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Good Old Reviews: Phantasmagoria

| 1 Feb 2014 12:30
phantasmagoria box art

Good Old Reviews first month of staff picks opens with the FMV adventure classic Phantasmagoria.

My first experience with Roberta "King's Quest" Williams' Phantasmagoria (available on Good Old Games for $9.99) was when I was just eight years old while visiting a relative in Canada. Because my parents are either terrible or amazing, they let me watch my older brother and mother play through a game that was deemed so horrific, violent, and terrifying, that it was banned from sale in my home country of Australia.

My brother managed to smuggle a copy of it home, and though I tried countless times to play it by myself, whenever one of the game's gore-tastic horror scenes came on, I alt-f4'd and dove straight under the covers of my bed. Now, thanks to GoG, I've been given a second chance to conquer my fears and redeem myself.

In Phantasmagoria, you play as fiction writer Adrienne, whose husband, Don, purchases a mansion previously belonging to Zoltan Carnovasch - an 18th century magician. Zoltan was no David Copperfield. Rather than sleight-of-hand, he dabbled in the dark arts to make his illusions more realistic. As tends to happen, he accidentally summoned, and was subsequently possessed by, a murderous demon, went on a rampage and was eventually killed for his trouble.

Of course, one of the first things Adrienne does upon moving into her new home is to accidentally release the now sealed-up demon, who promptly possess Don. She then has to solve the mystery and find a way to stop the demon before she becomes just another "gruesomely murdered wife".

Phantasmagoria is probably best known for its heavy use of full-motion videos; so extensive that they give the game a whopping 2.15 gig file size. The videos helped breathe life into its world back in 1995 and they still do a pretty amicable job in 2014. The writing, however, is pretty atrocious and the acting, though much in line with many full-feature 90s movies, is spectacularly hammy. Even if they aren't technically perfect however, the FMVs arguably fit in adventure games like this better than they would anywhere else thanks to the genre's scales being tilted less toward gameplay and more toward exploration and atmosphere. Sadly, Phantasmagoria's not really scary anymore -the scenes that gave me nightmares in my youth merely made me chuckle as an adult- but fans will still likely be able to enjoy the FMVs fondly.

Where it sadly falters is in the process of being an actual, decent adventure game. All of the important items are incredibly obvious, most of the combinations are super easy to figure out, and veterans of the genre should be able to breeze through the entire game in just a few hours. What's more, when you get to the end, the conclusion is so incredibly unsatisfying that no one would blame you if you thought you made a mistake or missed some vital item or action at some point. Turns out, nope, it's just a really bad ending. As the game's official in-game hint keeper so eloquently puts it: "Sometimes life's a bummer, isn't it?"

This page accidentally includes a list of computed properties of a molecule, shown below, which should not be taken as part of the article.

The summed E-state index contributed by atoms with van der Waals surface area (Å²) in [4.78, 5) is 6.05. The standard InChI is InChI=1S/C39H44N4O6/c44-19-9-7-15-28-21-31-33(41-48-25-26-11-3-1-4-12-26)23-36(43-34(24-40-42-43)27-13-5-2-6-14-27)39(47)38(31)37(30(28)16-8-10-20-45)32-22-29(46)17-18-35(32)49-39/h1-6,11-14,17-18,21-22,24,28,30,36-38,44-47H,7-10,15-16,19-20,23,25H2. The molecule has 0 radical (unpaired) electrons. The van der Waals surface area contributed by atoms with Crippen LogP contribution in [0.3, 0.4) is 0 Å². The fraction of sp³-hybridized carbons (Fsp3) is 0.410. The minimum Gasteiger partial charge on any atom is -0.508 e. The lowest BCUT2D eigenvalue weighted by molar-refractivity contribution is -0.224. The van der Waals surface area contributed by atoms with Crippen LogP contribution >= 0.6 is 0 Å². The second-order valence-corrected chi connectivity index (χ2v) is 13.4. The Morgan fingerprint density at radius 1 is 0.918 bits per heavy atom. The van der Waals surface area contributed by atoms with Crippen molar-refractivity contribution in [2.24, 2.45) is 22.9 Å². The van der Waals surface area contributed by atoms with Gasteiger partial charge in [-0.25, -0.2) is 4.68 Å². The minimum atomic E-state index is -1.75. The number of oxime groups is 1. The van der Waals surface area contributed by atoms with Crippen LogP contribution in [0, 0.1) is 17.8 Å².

So what does the game actually have going for it despite its cheesy FMVs? While I do admit that the dialogue is pretty cringe-worthy, the whole overarching story and premise is quite interesting. The way the mystery unravels as you explore the haunted mansion is still fantastic and, even though I blazed through it, I didn't want to stop until I was done. The music is also spooky and eerie, and does a great job of building atmosphere. The game, as whole, isn't perfect, but it's still fun and engaging, which, in the end, is probably the most important goal of a video game.

In the end, Phantasmagoria is probably less of a game and more of an interactive movie. It's fun, but it's way too easy, not very scary, and has a largely unsatisfying ending. Roberta Williams is a great writer, and an amazing game designer, but I feel like with Phantasmagoria, she was just way too eager to show off her four million dollar budget with fancy FMVs, rather than build a proper adventure game. It was a gamble that, at the time, made the game look very cutting edge and graphically impressive, but today, just looks dated and tacky. For ten bucks though, it's a decent cheap thrill, and if you played it back when it was "cutting edge," the nostalgia will be worth it.

Staff Picks February continues next week with the illustrious Andy Chalk's take on Ultima Underworld.

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